Signing

GoReleaser can sign some or all of the generated artifacts. Signing ensures that the artifacts have been generated by yourself and your users can verify that by comparing the generated signature with your public signing key.

Signing works in combination with checksum files and it is generally sufficient to sign the checksum files only.

The default is configured to create a detached signature for the checksum files with GnuPG and your default key. To enable signing just add

# goreleaser.yml
signs:
  - artifacts: checksum

To customize the signing pipeline you can use the following options:

# .goreleaser.yml
signs:
  -
    # ID of the sign config, must be unique.
    # Defaults to "default".
    id: foo

    # name of the signature file.
    # '${artifact}' is the path to the artifact that should be signed.
    #
    # defaults to `${artifact}.sig`
    signature: "${artifact}_sig"

    # path to the signature command
    #
    # defaults to `gpg`
    cmd: gpg2

    # command line arguments for the command
    #
    # to sign with a specific key use
    # args: ["-u", "<key id, fingerprint, email, ...>", "--output", "${signature}", "--detach-sign", "${artifact}"]
    #
    # defaults to `["--output", "${signature}", "--detach-sign", "${artifact}"]`
    args: ["--output", "${signature}", "${artifact}"]


    # which artifacts to sign
    #
    #   checksum: only checksum file(s)
    #   all:      all artifacts
    #   none:     no signing
    #
    # defaults to `none`
    artifacts: all

    # IDs of the artifacts to sign.
    # Defaults to all.
    # If `artifacts` is checksum, this fields has no effect.
    ids:
      - foo
      - bar

Limitations

You can sign with any command that outputs a file. If what you want to use does not do it, you can always hack by setting the command to sh -c. For example:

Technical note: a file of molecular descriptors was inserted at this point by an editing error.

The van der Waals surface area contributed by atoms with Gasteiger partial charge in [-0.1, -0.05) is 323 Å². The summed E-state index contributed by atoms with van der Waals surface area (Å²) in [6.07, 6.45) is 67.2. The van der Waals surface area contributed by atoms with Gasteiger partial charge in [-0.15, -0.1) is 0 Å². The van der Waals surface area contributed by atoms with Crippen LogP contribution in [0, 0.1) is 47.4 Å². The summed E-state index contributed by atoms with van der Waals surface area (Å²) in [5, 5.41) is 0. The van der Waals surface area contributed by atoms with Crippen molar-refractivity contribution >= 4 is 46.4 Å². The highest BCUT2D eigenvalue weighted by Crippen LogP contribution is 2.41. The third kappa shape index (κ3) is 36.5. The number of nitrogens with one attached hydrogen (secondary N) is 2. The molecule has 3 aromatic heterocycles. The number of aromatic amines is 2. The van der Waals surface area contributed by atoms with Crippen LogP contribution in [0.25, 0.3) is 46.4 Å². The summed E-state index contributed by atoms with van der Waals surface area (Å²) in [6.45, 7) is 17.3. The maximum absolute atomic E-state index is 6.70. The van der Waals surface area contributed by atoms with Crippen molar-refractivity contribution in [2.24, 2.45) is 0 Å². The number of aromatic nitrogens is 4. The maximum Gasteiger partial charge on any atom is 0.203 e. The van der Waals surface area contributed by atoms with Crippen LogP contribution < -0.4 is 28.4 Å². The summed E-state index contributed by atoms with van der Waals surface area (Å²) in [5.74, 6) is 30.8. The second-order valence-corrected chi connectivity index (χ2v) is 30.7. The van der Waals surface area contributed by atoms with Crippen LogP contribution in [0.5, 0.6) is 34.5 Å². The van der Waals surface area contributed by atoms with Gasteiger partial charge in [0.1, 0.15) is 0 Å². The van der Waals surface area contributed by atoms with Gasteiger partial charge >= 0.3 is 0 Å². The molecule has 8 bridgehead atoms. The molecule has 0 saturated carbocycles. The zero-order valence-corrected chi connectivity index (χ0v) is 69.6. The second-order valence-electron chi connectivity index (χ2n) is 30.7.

# goreleaser.yml
signs:
- cmd: sh
  args:
  - '-c'
  - 'echo "${artifact} is signed and I can prove it" | tee ${signature}'
  artifacts: all

And it will work just fine. Just make sure to always use the ${signature} template variable as the result file name and ${artifact} as the origin file.

Signing with gon

You can use gon to create notarized macOS apps. Here’s an example config:

builds:
- binary: foo
  id: foo
  goos:
  - linux
  - windows
  goarch:
  - amd64
# notice that we need a separated build for the macos binary only:
- binary: foo
  id: foo-macos
  goos:
  - darwin
  goarch:
  - amd64
signs:
  - signature: "${artifact}.dmg"
    ids:
    - foo-macos # here we filter the macos only build id
    # you'll need to have gon on PATH
    cmd: gon
    # you can follow the gon docs to properly create the gon.hcl config file:
    # https://github.com/mitchellh/gon
    args:
    - gon.hcl
    artifacts: all

Note that notarizing take some time, and will need to be run from a macOS machine.

You can also check this issue for more details.

Last updated by Carlos Alexandro Becker on February 17, 2020. Improve this page.